2012 was a rough year for Anthera Pharmaceuticals (NASDAQ: ANTH) and its pipeline. The stock suffered from large drops in share price on two separate occasions, regarding two different drugs and two different events.
The first drop occurred on March 12th in reaction to the termination of the phase III VISTA-16 trial, which was evaluating the short-term performance of Anthera's drug A-002 in patients with acute coronary syndrome (ACS). The decision was made after a recommendation of termination by the Data Safety Monitoring Board (DSMB), citing that the drug was simply not effective enough to justify continuation of VISTA-16. The recommendation remains controversial due to statements from Dr. Stephen Nicholls, who oversaw the trial and suggested that the drug's efficacy was in line with expectation.
Anthera took another hit after June 27th, when its remaining pipeline drug blisibimod (also known as A-623) failed to meet the primary endpoint of a Phase IIb trial (PEARL-SC). The PEARL-SC trial was evaluating blisibimod for the treatment of systemic lupus erythematosus in adult patients that were already receiving a standard prednisone regimen. Although it was later revealed that blisibimod did positively affect some lupus patients' outcomes (measured by high scores on the SELENA-SLEDAI index) with statistical significance, patients who did not respond as well to blisibimod seemed to drag down the pooled results enough to make the overall trial a technical failure.
On the bright side, we now know that the patients that do respond to blisibimod do extremely well. Due to this, the European Medicines Agency (EMA) immediately gave Anthera the nod to progress to Phase III trials for an eventual Marketing Authorization Application (MAA). The FDA made the same decision after a couple of months which caused the stock to regain some of its losses, albeit briefly.
As we head into 2013, investors should note that Anthera's clinical development for blisibimod as a lupus drug has been put on temporary hold, despite its ability to move onto Phase III trials for the treatment of lupus. This is a new, strategic move by Anthera as they look for a partner for this particular program. An interesting observation in the PEARL-SC trial also sparked the company's new effort to develop blisibimod as a treatment for the orphan indication IgA nephropathy.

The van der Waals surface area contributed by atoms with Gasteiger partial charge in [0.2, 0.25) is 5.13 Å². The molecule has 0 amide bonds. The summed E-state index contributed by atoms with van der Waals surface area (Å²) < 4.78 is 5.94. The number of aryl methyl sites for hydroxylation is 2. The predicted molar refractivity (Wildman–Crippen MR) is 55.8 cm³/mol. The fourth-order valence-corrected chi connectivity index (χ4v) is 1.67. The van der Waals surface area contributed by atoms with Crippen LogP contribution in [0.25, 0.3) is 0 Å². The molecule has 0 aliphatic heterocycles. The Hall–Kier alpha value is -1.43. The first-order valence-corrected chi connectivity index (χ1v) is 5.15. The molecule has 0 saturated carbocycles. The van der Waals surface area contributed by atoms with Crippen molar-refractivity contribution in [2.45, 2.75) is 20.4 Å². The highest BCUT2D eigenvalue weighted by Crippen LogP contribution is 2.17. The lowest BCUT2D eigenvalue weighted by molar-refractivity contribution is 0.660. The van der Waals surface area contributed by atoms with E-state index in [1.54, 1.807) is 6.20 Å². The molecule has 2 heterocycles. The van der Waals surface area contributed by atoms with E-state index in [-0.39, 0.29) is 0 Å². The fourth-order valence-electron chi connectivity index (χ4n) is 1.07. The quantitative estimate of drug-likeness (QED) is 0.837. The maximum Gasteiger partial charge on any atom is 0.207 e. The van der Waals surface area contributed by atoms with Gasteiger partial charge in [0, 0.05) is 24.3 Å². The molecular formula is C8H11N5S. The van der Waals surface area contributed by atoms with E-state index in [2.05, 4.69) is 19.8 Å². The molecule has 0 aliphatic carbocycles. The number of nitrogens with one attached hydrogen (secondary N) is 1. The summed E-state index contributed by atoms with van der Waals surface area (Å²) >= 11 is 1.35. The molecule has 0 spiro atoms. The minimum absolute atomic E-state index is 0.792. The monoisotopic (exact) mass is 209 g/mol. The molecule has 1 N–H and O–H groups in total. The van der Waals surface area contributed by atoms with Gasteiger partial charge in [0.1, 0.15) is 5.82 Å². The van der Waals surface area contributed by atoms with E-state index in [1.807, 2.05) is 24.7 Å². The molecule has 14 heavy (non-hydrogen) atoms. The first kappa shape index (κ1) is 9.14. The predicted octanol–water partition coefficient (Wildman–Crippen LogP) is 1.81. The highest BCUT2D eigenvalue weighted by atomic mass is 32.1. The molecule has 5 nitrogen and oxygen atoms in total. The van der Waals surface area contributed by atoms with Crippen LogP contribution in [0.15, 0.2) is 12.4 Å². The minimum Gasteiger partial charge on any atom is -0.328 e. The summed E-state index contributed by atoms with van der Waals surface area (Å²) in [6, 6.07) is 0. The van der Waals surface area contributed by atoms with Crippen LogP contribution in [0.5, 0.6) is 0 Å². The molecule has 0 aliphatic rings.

IgA Nephropathy (also referred to as Berger's disease) is a condition caused by a buildup of IgA antibodies in patients' kidneys. The cause of the disease is related to the protein BAFF, which is also blisibimod's target. Berger's disease has orphan indication in the United States since it affects only 40,000 or so people annually. High levels of BAFF are associated with more severe disease. One of the leading indicators for positive clinical outcomes in IgA nephropathy is a low level of proteinuria, and there is evidence that lowering proteinuria will improve patients' prognosis. Anthera observed a statistically significant drop in proteinuria in patients treated with blisibimod in the PEARL-SC trial, providing clinical evidence supporting the IgA nephropathy indication.
So, after a dramatic 2012, ANTH investors are greeted with another twist to the story to start off a New Year. Not only did the PEARL-SC trial ultimately allow Anthera to continue into Phase III trials for lupus (which will likely happen once a partner is found), but Anthera is pursuing a radically new direction as it develops blisibimod as a potentially lucrative treatment option for IgA nephropathy patients. Also note that blisibimod will also have no problem receiving orphan drug status for this indication, which will extend its exclusivity in the United States by two years as described in the PDUFA Act.
The market is not really giving ANTH enough attention to recover the stock following recent developments, although the orphan drug designation of blisibimod for a brand new indication (IgA nephropathy) should interest the same crowd that chased all the major orphan drugs in 2012.